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Corn+Soybean Digest

ASA Chief Focuses On Bottom Line

He somewhat facetiously describes himself as having "milk on my lips and straw in my hair."

But Mike Yost, newly elected president of the American Soybean Association (ASA), is no hick farmer.

His initial career move, straight out of college, wasn't back to the farm. Although he's the fourth-generation Yost to farm land near Murdock, MN, he first traded grain at the Minneapolis Grain Exchange.

He brings grain trading contacts, 20 years of experience growing corn and soybeans, a quick intelligence and a sharp wit to his presidency.

The six-plus years he enjoyed city life, watching Twins and Gophers games and skiing, for example, were well spent. It was there that he made a date with Sandra, a former Iowa farm girl.

In 1979, less than a year after they married, the Yosts packed up and headed toward the family farm to grow corn and soybeans.

Why did he move from trading grain to growing it?

"I think it was more like, why did I trade grain?" he reminisces. "I always intended to come back to the farm. I just decided I would try something else for a few years because I knew once I started farming, I would be farming forever."

So far, forever is nearly 20 years of working closely with his dad, Bill, managing a 2,500-acre corn-soybean corporation. His teenage sons, Michael and David, are now part of the corporation as well.

It was all inadvertent preparation for one of his major goals for ASA.

"We're trying to interact as partners with other facets of this industry," Yost explains.

"We've worked closely with the United Soybean Board and our state associations and have developed good working relationships with them.

"We're also working with the industry: the soybean crushers and the input people supplying seed and pesticides."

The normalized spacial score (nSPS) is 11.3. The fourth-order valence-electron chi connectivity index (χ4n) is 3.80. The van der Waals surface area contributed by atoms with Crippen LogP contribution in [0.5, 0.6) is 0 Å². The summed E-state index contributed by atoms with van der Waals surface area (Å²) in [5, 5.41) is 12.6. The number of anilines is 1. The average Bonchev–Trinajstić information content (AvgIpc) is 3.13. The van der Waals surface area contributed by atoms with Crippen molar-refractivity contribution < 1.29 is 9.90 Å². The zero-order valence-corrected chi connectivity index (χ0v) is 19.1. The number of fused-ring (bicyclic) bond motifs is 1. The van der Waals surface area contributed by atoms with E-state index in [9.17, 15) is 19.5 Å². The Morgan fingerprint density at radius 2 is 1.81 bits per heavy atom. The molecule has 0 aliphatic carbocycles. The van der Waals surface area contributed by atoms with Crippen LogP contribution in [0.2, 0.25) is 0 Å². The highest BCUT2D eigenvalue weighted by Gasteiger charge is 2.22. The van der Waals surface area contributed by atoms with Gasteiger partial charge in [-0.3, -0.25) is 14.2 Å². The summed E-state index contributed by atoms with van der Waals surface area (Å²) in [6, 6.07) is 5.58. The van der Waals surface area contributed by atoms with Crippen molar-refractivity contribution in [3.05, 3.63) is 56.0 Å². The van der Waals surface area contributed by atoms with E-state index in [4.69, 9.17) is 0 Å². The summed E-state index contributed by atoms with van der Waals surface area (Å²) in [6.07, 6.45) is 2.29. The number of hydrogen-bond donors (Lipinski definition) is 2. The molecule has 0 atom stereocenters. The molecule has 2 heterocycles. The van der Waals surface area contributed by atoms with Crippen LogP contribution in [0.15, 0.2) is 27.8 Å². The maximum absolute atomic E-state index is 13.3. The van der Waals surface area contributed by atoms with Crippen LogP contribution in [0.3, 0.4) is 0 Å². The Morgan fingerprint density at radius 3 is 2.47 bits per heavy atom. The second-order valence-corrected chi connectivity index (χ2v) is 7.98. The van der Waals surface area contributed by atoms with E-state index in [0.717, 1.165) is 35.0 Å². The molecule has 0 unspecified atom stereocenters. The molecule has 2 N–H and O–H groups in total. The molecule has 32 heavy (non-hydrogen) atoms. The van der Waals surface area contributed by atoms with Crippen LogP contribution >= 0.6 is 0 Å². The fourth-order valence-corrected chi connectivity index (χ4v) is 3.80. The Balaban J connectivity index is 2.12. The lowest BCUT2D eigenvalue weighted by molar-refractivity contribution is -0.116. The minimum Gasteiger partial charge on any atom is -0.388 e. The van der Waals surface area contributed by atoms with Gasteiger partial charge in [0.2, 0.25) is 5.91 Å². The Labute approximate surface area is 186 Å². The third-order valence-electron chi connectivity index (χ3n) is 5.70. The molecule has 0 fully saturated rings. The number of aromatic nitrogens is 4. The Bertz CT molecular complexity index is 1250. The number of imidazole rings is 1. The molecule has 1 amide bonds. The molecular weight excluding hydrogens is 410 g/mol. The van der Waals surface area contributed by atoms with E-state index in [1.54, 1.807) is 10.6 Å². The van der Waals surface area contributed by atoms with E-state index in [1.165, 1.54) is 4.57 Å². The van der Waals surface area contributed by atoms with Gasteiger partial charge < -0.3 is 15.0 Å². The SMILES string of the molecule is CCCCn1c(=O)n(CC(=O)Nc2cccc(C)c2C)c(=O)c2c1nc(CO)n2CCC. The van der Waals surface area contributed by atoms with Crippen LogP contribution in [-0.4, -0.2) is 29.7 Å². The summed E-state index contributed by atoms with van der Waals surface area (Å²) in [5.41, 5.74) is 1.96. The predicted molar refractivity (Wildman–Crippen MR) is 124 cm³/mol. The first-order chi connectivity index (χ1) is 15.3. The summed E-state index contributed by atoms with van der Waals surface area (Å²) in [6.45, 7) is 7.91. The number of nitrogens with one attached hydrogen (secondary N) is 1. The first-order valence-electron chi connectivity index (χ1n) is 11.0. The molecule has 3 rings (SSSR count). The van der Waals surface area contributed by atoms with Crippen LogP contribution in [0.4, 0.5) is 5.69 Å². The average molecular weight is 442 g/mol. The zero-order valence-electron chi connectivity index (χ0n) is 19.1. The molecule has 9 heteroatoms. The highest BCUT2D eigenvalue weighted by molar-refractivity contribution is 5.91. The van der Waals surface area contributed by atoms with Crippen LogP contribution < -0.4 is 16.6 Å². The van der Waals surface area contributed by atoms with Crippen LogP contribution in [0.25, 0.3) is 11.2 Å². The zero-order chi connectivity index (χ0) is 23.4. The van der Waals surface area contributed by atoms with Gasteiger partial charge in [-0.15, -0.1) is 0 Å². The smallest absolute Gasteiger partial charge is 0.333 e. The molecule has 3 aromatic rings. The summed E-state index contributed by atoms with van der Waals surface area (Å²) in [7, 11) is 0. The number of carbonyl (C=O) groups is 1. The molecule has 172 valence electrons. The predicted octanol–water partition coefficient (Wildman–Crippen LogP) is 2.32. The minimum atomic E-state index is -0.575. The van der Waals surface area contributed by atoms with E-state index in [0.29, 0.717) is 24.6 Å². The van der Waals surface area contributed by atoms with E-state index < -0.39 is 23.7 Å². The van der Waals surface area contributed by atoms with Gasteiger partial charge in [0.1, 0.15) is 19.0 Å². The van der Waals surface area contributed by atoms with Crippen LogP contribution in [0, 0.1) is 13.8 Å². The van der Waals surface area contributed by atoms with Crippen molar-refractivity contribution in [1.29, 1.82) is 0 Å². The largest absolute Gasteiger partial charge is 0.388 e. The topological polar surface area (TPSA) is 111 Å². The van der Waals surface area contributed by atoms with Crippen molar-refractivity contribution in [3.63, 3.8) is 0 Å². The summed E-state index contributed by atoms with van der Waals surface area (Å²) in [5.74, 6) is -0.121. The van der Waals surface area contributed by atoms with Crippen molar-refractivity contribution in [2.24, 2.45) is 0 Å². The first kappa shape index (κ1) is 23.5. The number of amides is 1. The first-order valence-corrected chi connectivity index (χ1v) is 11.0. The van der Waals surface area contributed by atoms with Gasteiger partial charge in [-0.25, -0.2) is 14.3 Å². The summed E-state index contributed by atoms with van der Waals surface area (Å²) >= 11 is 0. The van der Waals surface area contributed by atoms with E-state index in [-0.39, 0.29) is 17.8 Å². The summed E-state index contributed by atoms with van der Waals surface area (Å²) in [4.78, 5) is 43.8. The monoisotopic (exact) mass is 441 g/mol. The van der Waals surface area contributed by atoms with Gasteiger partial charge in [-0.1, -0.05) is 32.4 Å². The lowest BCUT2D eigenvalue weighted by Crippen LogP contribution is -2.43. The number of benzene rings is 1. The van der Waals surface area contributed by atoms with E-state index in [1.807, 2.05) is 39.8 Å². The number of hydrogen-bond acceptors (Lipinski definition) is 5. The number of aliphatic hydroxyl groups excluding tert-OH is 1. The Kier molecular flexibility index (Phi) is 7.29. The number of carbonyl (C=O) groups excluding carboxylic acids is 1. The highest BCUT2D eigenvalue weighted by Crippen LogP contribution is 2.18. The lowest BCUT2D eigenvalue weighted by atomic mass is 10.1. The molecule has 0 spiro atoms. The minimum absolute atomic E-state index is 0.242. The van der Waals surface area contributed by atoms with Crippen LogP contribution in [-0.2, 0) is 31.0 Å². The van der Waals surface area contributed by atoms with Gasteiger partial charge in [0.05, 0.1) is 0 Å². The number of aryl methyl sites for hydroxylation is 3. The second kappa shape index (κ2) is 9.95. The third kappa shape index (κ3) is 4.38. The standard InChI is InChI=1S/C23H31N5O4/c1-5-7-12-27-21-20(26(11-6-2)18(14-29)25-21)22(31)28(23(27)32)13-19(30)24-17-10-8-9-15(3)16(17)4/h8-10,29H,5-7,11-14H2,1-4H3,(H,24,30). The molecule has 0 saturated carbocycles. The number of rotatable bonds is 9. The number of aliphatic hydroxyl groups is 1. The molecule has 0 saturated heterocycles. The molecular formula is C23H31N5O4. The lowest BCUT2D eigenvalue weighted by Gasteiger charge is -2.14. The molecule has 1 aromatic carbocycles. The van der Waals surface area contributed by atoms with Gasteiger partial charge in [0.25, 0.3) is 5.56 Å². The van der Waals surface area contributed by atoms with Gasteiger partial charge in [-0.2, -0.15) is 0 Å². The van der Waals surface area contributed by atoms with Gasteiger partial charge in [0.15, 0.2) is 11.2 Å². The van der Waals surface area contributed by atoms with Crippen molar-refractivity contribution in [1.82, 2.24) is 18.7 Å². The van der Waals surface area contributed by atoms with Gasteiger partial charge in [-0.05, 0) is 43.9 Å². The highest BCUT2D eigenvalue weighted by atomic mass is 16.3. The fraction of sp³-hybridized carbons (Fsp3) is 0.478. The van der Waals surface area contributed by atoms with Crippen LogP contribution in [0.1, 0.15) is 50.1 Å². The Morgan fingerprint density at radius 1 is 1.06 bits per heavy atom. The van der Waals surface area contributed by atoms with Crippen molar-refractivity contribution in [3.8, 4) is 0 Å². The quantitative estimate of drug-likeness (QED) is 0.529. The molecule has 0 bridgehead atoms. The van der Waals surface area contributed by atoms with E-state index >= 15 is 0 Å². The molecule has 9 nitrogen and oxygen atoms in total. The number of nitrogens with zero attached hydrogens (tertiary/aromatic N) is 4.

Working closely but not exclusively is Yost's philosophy. He's big on delegating duties,whether it's attending a meeting in Minneapolis or going on an exciting foreign tour.

"We've got a nine-person executive committee, including myself. All are capable of representing us on a great many issues," Yost says.

That'll give the new president time to concentrate on what's important: informing members.

"We need to involve our membership more in public policy and international market promotion. We've got to organize our lobbying efforts a little better and push our objectives and goals even harder than in the past."

His biggest challenge, Yost predicts, will be dealing with the Asian economic crisis and its adverse impact on soybean demand.

"We'll work hard to develop a policy to help alleviate that. A trade association involved with trade policy is one of the main goals of ASA, because we export every other row of soybeans.

"There are no other major commodities that depend on exports as much."

Yost admits that being an ASA official means sacrifices by himself and his family. And he's not in it for the glory, just the money.

"It's basically because we raise so many soybeans on our farm. I know that the work we do in promoting soybeans around the globe can affect our bottom line. That's why I'm in it for the money - that's the money I'm talking about."

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